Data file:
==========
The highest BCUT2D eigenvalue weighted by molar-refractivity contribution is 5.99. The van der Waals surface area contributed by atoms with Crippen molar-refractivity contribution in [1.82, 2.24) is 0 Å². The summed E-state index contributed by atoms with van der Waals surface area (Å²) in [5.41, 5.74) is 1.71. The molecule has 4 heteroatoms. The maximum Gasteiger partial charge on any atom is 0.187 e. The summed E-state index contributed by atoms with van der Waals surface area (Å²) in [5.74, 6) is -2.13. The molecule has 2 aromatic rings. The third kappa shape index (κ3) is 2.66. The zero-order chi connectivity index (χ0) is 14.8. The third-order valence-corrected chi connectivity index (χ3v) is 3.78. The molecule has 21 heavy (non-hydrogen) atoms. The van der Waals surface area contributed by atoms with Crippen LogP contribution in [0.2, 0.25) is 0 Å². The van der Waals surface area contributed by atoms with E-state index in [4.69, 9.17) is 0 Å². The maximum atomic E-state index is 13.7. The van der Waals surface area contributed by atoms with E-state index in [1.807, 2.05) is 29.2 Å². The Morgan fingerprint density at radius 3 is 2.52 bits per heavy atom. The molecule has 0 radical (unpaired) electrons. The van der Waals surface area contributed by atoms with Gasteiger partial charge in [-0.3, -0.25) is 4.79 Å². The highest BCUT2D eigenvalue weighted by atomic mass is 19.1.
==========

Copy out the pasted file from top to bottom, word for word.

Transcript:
The highest BCUT2D eigenvalue weighted by molar-refractivity contribution is 5.99. The van der Waals surface area contributed by atoms with Crippen molar-refractivity contribution in [1.82, 2.24) is 0 Å². The summed E-state index contributed by atoms with van der Waals surface area (Å²) in [5.41, 5.74) is 1.71. The molecule has 4 heteroatoms. The maximum Gasteiger partial charge on any atom is 0.187 e. The summed E-state index contributed by atoms with van der Waals surface area (Å²) in [5.74, 6) is -2.13. The molecule has 2 aromatic rings. The third kappa shape index (κ3) is 2.66. The zero-order chi connectivity index (χ0) is 14.8. The third-order valence-corrected chi connectivity index (χ3v) is 3.78. The molecule has 21 heavy (non-hydrogen) atoms. The van der Waals surface area contributed by atoms with Crippen LogP contribution in [0.2, 0.25) is 0 Å². The van der Waals surface area contributed by atoms with E-state index in [4.69, 9.17) is 0 Å². The maximum atomic E-state index is 13.7. The van der Waals surface area contributed by atoms with E-state index in [1.807, 2.05) is 29.2 Å². The Morgan fingerprint density at radius 3 is 2.52 bits per heavy atom. The molecule has 0 radical (unpaired) electrons. The van der Waals surface area contributed by atoms with Gasteiger partial charge in [-0.3, -0.25) is 4.79 Å². The highest BCUT2D eigenvalue weighted by atomic mass is 19.1.